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By Judy Dean

Some places have the power to change the way we look at and live in the world. This is the second in a series I’m calling “Places that Shaped Me.”


Part 2: Camp

Interlochen MI  1970


Late one night a few weeks before my sixteenth birthday, some friends and I sat on the end of a dock, dipping our feet in the inky lake and watching for shooting stars. Suddenly, the Northern Lights surged up over the horizon and began to ripple and dance across the sky. It was so unexpected and beautiful that it caused my friend Jan, a quiet girl from LA who’d rarely even seen stars before, to burst into tears. Moments like that tend to stick with you for a lifetime.


This took place in August 1970 at Interlochen, a fine arts camp in northern Michigan. The camp was well known for classical music but offered programs in dance, theater, and the visual arts. I was attending as an art major. The brochure I’d received several months earlier, with its descriptions of demanding schedules and camp rules, suggested an experience more like boot camp than summer camp. Still, the prospect of spending eight weeks in the company of talented young people from all over the world appealed to me, even if my chances of getting in were slim. I was not particularly gifted but I did love to draw, so I submitted the requisite portfolio and waited. To my surprise, I was accepted and awarded a half-tuition scholarship.


During the run-up to camp I was excited and nervous. Some person or people had judged me worthy and opened a door. I’d never been called out for any type of special recognition before so feeling “chosen” was new and privately thrilling. Being gifted a scholarship (without which I couldn’t have gone) from a complete stranger instilled in me a sense of responsibility to make the most of this opportunity.


As soon as camp started it was off to the races. Five days a week I was in class all day, with time out only for meals and required recreation, which we called “forced fun.” Most evenings I went to a concert or other performance, often made more interesting because someone I knew was performing. Sometimes after dinner I’d head back to the studio, as there were always deadlines looming in my classes. Weekends offered a bit of downtime, beach trips to Lake Michigan, co-recs (code for time with boys), and more concerts. It was exhausting in the best possible way.


That summer was nothing if not a hundred firsts: first extended stretch away from home; first coffee; first coin-op laundry; first ballet class (kicked my butt); first hickey; and first exposure to dozens of classical composers, not to mention Crosby Stills & Nash. We slept on lumpy bunks, ate mediocre food, and wore ridiculous uniforms that included blue corduroy knickers for the girls. (Yes, knickers.) None of that mattered. In the end, three things did matter: the way I came to think about art, the people I met there, and the quality of the place itself.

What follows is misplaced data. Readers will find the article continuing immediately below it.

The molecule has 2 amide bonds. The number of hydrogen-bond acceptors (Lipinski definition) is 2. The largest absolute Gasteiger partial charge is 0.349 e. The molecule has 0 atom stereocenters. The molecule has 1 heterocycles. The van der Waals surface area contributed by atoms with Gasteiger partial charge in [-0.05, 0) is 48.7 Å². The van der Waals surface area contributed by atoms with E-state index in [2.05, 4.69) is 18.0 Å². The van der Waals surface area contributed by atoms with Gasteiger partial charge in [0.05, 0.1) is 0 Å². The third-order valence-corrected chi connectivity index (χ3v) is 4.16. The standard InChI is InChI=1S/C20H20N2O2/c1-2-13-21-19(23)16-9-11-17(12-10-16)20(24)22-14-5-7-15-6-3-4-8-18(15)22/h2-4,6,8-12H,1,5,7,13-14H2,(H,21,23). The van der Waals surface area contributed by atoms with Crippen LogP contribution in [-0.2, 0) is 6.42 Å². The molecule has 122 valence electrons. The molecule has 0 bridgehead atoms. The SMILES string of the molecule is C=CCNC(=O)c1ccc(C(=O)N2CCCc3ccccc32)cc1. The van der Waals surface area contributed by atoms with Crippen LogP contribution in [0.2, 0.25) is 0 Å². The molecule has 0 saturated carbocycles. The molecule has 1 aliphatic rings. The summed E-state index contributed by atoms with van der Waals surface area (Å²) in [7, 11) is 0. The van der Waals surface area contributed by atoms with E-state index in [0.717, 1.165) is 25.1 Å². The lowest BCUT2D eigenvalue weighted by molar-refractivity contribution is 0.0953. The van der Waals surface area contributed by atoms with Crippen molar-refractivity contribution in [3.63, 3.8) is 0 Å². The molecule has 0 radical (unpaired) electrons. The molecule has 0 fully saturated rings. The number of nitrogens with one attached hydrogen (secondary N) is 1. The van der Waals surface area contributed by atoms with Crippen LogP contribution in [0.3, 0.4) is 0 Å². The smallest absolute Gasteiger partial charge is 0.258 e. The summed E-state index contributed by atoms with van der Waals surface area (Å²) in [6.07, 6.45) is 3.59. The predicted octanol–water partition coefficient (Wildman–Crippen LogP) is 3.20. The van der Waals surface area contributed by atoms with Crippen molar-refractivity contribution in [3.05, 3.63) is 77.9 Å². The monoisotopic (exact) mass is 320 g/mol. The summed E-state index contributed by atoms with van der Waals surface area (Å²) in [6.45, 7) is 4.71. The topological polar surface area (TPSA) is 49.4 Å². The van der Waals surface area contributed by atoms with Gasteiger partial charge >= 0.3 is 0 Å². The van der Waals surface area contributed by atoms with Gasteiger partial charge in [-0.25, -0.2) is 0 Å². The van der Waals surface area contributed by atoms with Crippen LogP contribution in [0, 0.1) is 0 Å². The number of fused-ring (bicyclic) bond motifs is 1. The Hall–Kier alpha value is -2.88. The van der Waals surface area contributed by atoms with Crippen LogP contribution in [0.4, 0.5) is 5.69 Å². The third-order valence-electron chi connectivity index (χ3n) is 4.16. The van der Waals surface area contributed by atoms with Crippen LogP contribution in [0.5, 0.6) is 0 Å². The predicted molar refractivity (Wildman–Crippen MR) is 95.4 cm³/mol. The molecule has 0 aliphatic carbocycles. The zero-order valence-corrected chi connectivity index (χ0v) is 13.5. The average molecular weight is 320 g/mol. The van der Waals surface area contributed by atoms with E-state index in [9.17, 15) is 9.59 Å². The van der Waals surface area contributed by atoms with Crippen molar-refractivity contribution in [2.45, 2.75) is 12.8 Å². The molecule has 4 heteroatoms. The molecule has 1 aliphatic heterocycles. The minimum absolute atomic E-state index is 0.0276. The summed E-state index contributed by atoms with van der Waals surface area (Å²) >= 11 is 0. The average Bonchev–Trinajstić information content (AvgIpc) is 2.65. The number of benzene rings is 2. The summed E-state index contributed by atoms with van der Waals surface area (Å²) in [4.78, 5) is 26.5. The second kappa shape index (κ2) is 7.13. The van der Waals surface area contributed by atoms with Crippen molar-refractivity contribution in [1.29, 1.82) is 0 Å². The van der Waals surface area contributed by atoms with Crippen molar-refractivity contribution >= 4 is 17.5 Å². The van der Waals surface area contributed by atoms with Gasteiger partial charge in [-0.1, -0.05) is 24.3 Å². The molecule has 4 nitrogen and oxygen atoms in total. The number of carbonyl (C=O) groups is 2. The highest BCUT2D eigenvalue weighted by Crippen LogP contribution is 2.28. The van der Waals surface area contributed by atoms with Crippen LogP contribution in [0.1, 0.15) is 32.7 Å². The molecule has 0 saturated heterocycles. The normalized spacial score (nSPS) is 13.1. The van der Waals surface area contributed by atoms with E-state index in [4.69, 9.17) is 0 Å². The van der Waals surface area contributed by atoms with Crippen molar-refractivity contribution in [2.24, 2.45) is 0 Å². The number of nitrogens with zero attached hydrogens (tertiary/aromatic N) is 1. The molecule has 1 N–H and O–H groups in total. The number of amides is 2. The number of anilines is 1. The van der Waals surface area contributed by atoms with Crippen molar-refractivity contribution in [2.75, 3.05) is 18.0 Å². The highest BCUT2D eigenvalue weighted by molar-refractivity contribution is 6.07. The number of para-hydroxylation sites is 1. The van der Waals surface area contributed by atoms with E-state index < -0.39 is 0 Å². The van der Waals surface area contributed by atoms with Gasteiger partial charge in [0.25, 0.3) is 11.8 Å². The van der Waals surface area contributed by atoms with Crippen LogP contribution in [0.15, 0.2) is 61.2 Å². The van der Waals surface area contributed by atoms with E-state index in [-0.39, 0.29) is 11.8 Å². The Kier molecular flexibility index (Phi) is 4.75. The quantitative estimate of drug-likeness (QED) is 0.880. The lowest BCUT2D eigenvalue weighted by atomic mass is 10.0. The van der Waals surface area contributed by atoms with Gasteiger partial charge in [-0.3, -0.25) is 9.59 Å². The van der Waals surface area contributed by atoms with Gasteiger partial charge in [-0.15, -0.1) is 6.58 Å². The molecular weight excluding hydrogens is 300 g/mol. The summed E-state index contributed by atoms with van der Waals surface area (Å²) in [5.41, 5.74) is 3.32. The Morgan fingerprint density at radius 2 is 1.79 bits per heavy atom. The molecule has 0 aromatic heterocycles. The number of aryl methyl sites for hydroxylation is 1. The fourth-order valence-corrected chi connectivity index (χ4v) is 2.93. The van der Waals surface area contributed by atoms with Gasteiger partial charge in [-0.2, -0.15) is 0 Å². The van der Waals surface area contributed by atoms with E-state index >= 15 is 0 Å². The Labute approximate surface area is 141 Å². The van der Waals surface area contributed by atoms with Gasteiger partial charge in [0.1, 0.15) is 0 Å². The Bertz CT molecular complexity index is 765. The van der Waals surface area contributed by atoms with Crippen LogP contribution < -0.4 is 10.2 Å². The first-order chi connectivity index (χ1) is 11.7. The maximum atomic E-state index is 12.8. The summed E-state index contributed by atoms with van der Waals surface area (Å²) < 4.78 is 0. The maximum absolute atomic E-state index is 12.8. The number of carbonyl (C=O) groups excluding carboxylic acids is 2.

I’m quite sure I showed up at camp believing that true artists were born, not made. When camp started I was among the majority of earnest young musicians, dancers, actors, and artists who aspired to become good, if not great, at our craft. We had a small number of peers who absolutely awed us with their abilities: let’s call them the superstars. My “ah-ha” moment came when I was able to see that the most incredibly talented among us (those superstars) worked the hardest at all. Yes, they practiced like maniacs! It was liberating to figure out that artistic achievement was, to a large extent, a matter of practice. This knowledge allowed me to stop fretting about my relative inexperience and dig in. I worked hard and improved quickly. That camp experience gave me the confidence to choose art as my college major, something I’m sure would never have happened otherwise. It’s easy to point to Interlochen as a place that truly shaped me.


It was exciting to spend time with young people whose life experiences were so very different from my own. I made friends from all over the country and a handful of foreign countries. Ironically, one of the best friends I made was a black kid with an amazing voice who went to my own high school. We’d never even seen each other before and would have probably never crossed paths if it hadn’t been for camp.


Interlochen was, and still is, a special place, drawing thousands of visitors each year. It was far more rustic in 1970 than it is today and the changes have been, in my opinion, both good and bad. The soundtrack of my summer was a dawn-to-dusk collage of overlapping musical fragments drifting out of practice rooms all over campus. You hear less of this now, not necessarily because there’s less practice going on but because buildings “improvements” have trapped more of that sound indoors. Fortunately, the piney smell and iconic Kresge stage overlooking the lake are unchanged. And teenagers, with their abundance of creative energy, still rule.

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